Thursday, April 24, 2014
MetroHealth Cuts Ribbon on Lincoln West School-Based Health Center
MetroHealth physicians helped cut the ribbon on the health system's second school-based health clinic Thursday at Lincoln-West High School.
Dr. Matthew Tien, the medical director of the Lincoln-West school-based health center, and Dr. Christine Alexander, medical director of the school-based health program, both spoke in front of students and faculty.
"I am MetroHealth's number one fan," Dr. Alexander said. "I think MetroHealth is the best institution not just in Cleveland or Ohio, but in the entire country, because of our ability to say what's really important is the patient and it's about what's right for the patient at all times, wherever they are, whatever they need."
MetroHealth doctors such as Dr. Tien will be available in the mobile clinic on Thursdays from 8:00 a.m. to noon, with plans to expand to a second weekday for the 2014-2015 school year. With parent/guardian consent, primary and preventive health care including routine checkups and immunizations will be available, as well as help with management of chronic diseases such as asthma and diabetes.
In accordance with standard medical practice, students may receive care for sexual or mental health issues without prior consent. Students will have access to sexual health testing, treatments and oral contraception.
Eric Gordon, CEO of the Cleveland Metropolitan School District, explained that school-based health centers help students get healthier while minimizing missed class time.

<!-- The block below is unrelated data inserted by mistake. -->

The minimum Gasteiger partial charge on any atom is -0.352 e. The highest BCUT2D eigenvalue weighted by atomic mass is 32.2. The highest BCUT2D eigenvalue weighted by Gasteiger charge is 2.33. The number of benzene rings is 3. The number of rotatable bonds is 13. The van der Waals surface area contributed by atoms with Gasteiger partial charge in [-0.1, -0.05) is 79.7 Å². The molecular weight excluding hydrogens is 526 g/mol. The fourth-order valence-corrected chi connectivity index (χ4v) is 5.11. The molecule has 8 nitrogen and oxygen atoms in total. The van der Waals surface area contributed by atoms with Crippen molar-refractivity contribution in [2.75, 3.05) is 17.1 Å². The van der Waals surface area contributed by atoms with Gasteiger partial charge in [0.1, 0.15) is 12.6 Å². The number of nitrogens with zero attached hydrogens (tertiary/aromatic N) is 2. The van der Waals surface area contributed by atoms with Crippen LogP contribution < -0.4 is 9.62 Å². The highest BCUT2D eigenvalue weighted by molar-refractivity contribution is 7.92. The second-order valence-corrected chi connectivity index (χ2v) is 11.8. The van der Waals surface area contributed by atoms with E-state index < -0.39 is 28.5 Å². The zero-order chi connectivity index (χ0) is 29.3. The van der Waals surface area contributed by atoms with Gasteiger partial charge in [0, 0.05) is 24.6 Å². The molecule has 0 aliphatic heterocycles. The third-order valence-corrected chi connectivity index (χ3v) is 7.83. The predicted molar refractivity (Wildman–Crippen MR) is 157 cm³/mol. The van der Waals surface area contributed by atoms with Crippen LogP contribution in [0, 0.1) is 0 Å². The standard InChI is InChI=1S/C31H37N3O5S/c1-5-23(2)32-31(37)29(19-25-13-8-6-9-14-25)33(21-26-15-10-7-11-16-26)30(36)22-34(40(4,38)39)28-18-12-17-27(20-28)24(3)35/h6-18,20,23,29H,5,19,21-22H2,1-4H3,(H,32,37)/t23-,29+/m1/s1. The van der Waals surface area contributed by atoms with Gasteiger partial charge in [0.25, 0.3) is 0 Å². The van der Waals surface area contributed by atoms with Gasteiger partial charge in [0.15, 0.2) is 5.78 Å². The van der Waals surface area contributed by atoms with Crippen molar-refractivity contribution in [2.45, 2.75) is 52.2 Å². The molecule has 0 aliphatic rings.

"The two cannot be separated. Healthy students are educated scholars," Gordon said. "This partnership has raised the bar for the kinds of services that can be provided to schools."
Ward 14 Councilman Brian Cummins added that while MetroHealth and Lincoln-West are separated by mere blocks, bringing MetroHealth's resources to Lincoln West's "doorstep" will encourage students to seek out needed care.
MetroHealth's school-based health center at Lincoln-West follows the successful implementation of one at Mound-STEM, where Gordon said that 20 families have procured health insurance in addition to the primary care accorded to students there.
"This is truly a win-win," Gordon said. "It used to be thought that you couldn't do this unless one of the organizations footed the bill. What we actually know is using the health care resources of our community in different ways, ways that MetroHealth is leading, everybody benefits."
Dr. Alexander introduced Dr. Tien, who emphasized his desire to show the student body "my friendly face."
"I look forward to a long and strong relationship," Dr. Tien said.